A Johns Hopkins University study recently published in the Radiology journal suggested that gender may have an impact on heart aging. The long-term study used MRI scans to show how the main chamber of the heart changes with the aging process.
Here’s what we know: the left ventricle (the main chamber of the heart) fills with blood and then pumps it out into the aorta, after which the blood is distributes to smaller arteries and to the rest of the body. When a person ages, less blood enters the heart at once, and the left ventricle pumps out less of it. Heart failure is caused when the heart can’t pump enough blood to the rest of the body, and can occur in either the right or left side of the heart.
The Radiology study found that the capacity of the left ventricle to hold blood between heartbeats was reduced in both men and women over a 10-year period; however, women experienced a significantly greater decrease in this capacity. They also found that while the left ventricle muscle grew in men, it actually shrank slightly in women over time.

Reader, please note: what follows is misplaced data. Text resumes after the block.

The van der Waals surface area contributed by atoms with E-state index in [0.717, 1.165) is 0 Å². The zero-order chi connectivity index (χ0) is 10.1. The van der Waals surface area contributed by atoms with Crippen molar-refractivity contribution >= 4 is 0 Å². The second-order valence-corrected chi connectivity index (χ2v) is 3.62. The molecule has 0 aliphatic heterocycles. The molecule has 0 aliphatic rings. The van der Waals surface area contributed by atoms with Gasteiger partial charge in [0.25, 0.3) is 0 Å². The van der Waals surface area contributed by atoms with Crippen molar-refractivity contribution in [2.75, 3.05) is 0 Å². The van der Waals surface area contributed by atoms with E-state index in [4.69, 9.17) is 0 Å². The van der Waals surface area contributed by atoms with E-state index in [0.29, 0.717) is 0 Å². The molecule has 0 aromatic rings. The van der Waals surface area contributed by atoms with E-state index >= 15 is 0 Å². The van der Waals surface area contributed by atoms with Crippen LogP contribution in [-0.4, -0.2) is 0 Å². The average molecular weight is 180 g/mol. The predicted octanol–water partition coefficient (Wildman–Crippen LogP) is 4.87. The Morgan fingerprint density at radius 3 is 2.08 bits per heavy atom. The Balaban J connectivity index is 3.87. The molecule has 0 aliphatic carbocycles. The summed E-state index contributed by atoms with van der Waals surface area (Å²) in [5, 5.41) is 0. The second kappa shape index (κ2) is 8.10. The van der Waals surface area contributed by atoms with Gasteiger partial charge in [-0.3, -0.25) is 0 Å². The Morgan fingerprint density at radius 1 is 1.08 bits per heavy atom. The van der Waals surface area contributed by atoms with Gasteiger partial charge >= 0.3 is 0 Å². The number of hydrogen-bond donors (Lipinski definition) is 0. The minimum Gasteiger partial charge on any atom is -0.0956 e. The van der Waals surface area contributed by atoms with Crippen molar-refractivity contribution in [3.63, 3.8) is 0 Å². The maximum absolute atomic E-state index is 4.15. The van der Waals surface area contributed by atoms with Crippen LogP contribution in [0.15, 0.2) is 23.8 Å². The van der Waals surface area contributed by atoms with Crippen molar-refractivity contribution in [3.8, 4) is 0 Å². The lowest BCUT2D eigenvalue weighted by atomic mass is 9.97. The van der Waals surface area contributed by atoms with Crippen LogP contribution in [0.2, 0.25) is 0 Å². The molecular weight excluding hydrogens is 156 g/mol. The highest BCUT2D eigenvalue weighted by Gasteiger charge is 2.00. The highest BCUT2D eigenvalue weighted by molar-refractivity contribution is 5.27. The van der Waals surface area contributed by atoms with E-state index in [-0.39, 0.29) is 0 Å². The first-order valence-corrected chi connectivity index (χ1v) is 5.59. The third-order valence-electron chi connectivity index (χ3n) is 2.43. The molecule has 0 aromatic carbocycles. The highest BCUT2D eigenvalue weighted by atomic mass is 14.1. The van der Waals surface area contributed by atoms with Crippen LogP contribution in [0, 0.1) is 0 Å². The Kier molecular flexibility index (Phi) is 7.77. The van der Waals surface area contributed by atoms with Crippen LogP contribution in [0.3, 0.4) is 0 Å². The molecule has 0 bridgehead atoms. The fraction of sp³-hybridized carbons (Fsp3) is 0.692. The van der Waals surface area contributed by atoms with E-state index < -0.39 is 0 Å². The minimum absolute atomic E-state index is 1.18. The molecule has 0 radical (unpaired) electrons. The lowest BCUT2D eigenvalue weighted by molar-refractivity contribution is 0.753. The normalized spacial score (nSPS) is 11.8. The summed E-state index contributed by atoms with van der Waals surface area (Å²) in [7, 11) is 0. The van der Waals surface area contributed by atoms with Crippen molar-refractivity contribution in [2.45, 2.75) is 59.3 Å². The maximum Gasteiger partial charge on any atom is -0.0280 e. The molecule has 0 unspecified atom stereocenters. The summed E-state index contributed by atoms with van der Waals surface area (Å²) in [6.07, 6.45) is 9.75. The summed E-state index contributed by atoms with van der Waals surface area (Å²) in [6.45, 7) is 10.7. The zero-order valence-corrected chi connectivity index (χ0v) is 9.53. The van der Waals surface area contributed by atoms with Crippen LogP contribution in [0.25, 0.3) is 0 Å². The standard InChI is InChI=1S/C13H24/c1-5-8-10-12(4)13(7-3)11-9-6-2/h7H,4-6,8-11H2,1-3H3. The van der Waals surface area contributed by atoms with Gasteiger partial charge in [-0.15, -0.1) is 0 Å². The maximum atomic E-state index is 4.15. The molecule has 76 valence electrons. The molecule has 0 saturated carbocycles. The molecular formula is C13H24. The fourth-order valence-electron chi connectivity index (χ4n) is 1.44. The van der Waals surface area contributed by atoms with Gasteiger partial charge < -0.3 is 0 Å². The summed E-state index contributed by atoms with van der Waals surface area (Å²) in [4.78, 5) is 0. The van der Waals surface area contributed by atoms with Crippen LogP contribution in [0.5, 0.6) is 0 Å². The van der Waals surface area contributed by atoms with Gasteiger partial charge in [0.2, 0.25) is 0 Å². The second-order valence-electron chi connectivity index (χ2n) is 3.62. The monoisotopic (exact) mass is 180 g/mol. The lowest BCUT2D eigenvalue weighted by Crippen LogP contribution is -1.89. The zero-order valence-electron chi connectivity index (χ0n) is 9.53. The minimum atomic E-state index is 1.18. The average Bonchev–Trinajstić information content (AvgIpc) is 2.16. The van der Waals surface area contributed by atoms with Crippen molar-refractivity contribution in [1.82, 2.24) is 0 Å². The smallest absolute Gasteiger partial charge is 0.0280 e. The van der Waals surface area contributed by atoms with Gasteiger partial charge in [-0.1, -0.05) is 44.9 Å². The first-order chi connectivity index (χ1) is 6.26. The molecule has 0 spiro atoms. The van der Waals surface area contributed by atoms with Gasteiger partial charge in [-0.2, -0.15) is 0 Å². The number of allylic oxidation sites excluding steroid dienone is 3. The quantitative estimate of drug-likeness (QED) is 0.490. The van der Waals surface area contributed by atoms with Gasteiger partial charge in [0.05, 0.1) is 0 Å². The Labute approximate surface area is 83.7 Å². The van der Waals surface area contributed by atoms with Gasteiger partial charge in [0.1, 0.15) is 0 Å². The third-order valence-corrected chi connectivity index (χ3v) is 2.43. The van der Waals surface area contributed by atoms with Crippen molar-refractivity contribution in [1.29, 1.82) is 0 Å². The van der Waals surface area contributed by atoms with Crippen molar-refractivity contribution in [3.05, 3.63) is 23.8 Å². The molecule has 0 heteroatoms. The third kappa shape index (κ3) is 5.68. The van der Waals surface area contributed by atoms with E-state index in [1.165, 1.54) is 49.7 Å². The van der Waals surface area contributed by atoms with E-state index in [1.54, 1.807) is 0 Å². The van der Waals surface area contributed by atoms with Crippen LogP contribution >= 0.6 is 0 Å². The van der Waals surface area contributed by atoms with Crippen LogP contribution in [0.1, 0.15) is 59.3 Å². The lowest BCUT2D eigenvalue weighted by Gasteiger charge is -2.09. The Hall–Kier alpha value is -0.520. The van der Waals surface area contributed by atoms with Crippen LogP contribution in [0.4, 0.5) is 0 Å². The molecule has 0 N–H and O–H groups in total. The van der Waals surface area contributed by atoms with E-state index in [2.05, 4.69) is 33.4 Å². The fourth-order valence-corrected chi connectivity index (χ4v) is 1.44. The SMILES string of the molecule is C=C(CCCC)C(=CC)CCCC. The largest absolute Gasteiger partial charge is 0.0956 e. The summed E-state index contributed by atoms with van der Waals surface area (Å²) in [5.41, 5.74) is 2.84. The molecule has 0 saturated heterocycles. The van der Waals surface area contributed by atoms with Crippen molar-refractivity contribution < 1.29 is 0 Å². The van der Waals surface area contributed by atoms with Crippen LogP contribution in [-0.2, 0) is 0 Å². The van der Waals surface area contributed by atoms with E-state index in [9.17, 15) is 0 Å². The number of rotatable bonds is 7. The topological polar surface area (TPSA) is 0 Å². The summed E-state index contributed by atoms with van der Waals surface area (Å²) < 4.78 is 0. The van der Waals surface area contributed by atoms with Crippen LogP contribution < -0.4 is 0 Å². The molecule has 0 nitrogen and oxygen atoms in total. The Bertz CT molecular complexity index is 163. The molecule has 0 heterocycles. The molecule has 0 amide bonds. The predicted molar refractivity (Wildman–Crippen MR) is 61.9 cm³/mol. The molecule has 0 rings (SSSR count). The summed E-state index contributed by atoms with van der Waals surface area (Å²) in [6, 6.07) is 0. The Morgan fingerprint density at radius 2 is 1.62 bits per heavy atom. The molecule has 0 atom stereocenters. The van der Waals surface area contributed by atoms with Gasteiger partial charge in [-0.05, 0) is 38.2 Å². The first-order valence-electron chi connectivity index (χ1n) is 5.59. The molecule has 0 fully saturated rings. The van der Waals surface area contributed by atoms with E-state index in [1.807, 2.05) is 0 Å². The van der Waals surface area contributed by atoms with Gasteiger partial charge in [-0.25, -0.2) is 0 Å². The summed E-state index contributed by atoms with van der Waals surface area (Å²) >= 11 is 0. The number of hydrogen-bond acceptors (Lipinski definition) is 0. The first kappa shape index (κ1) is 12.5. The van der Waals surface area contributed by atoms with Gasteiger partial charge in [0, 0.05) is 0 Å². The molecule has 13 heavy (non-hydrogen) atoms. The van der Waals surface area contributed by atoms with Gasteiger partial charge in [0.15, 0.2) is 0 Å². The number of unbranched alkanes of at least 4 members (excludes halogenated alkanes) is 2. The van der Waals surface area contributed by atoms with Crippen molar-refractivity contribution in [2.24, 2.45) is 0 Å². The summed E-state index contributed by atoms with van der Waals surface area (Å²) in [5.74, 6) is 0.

Researchers concluded that because of how differently the heart aged between men and women, the treatment given for heart disease prevention should take gender variations into account along with other factors such as age and family history. For example, cardiologists often prescribe medications that reduce heart muscle thickness in order to reduce the risk of heart disease for those with high risk factors, but researchers suggest women may not benefit from this strategy as much as men.
Preventative care is absolutely crucial in early detection and treatment of heart disease, regardless of gender. ZendyHealth works with board-certified radiologists who provide a variety of diagnostic imaging tests, including MRI scans and heart scans. If you’re looking to assess your risk of coronary artery disease, we could help you save 20-60 percent.